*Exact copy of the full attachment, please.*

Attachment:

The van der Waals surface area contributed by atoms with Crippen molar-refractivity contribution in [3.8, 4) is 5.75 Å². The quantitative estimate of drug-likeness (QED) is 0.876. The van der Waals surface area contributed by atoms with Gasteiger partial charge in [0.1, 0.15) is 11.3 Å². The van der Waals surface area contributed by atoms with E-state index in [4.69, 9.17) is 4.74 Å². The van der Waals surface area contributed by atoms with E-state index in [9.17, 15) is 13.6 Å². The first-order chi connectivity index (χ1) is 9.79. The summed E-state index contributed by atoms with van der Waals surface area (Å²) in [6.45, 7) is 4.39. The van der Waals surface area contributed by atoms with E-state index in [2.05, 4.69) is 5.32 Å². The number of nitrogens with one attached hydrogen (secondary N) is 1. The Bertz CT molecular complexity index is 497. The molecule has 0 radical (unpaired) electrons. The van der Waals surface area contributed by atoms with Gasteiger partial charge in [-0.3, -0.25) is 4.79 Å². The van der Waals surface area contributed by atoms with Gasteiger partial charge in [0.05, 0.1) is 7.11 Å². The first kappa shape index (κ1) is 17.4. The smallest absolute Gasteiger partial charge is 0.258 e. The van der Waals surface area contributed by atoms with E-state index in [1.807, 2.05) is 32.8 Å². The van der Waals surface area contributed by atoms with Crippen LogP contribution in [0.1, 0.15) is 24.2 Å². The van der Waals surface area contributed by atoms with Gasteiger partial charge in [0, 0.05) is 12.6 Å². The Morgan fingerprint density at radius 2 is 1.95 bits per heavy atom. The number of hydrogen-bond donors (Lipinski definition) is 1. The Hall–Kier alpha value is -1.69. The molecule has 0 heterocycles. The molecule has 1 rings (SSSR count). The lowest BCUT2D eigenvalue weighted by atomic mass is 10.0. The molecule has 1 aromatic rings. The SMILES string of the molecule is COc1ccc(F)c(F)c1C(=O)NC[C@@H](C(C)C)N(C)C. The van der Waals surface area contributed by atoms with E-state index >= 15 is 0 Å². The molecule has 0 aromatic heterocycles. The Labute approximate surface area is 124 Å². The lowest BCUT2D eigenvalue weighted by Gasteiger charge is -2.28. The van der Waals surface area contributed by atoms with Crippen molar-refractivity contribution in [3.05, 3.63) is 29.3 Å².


The van der Waals surface area contributed by atoms with Crippen molar-refractivity contribution in [3.8, 4) is 5.75 Å². The quantitative estimate of drug-likeness (QED) is 0.876. The van der Waals surface area contributed by atoms with Gasteiger partial charge in [0.1, 0.15) is 11.3 Å². The van der Waals surface area contributed by atoms with E-state index in [4.69, 9.17) is 4.74 Å². The van der Waals surface area contributed by atoms with E-state index in [9.17, 15) is 13.6 Å². The first-order chi connectivity index (χ1) is 9.79. The summed E-state index contributed by atoms with van der Waals surface area (Å²) in [6.45, 7) is 4.39. The van der Waals surface area contributed by atoms with E-state index in [2.05, 4.69) is 5.32 Å². The number of nitrogens with one attached hydrogen (secondary N) is 1. The Bertz CT molecular complexity index is 497. The molecule has 0 radical (unpaired) electrons. The van der Waals surface area contributed by atoms with Gasteiger partial charge in [-0.3, -0.25) is 4.79 Å². The van der Waals surface area contributed by atoms with Gasteiger partial charge in [0.05, 0.1) is 7.11 Å². The first kappa shape index (κ1) is 17.4. The smallest absolute Gasteiger partial charge is 0.258 e. The van der Waals surface area contributed by atoms with E-state index in [1.807, 2.05) is 32.8 Å². The van der Waals surface area contributed by atoms with Crippen LogP contribution in [0.1, 0.15) is 24.2 Å². The van der Waals surface area contributed by atoms with Gasteiger partial charge in [0, 0.05) is 12.6 Å². The Morgan fingerprint density at radius 2 is 1.95 bits per heavy atom. The number of hydrogen-bond donors (Lipinski definition) is 1. The Hall–Kier alpha value is -1.69. The molecule has 0 heterocycles. The molecule has 1 rings (SSSR count). The lowest BCUT2D eigenvalue weighted by atomic mass is 10.0. The molecule has 1 aromatic rings. The SMILES string of the molecule is COc1ccc(F)c(F)c1C(=O)NC[C@@H](C(C)C)N(C)C. The van der Waals surface area contributed by atoms with E-state index >= 15 is 0 Å². The molecule has 0 aromatic heterocycles. The Labute approximate surface area is 124 Å². The lowest BCUT2D eigenvalue weighted by Gasteiger charge is -2.28. The van der Waals surface area contributed by atoms with Crippen molar-refractivity contribution in [3.05, 3.63) is 29.3 Å².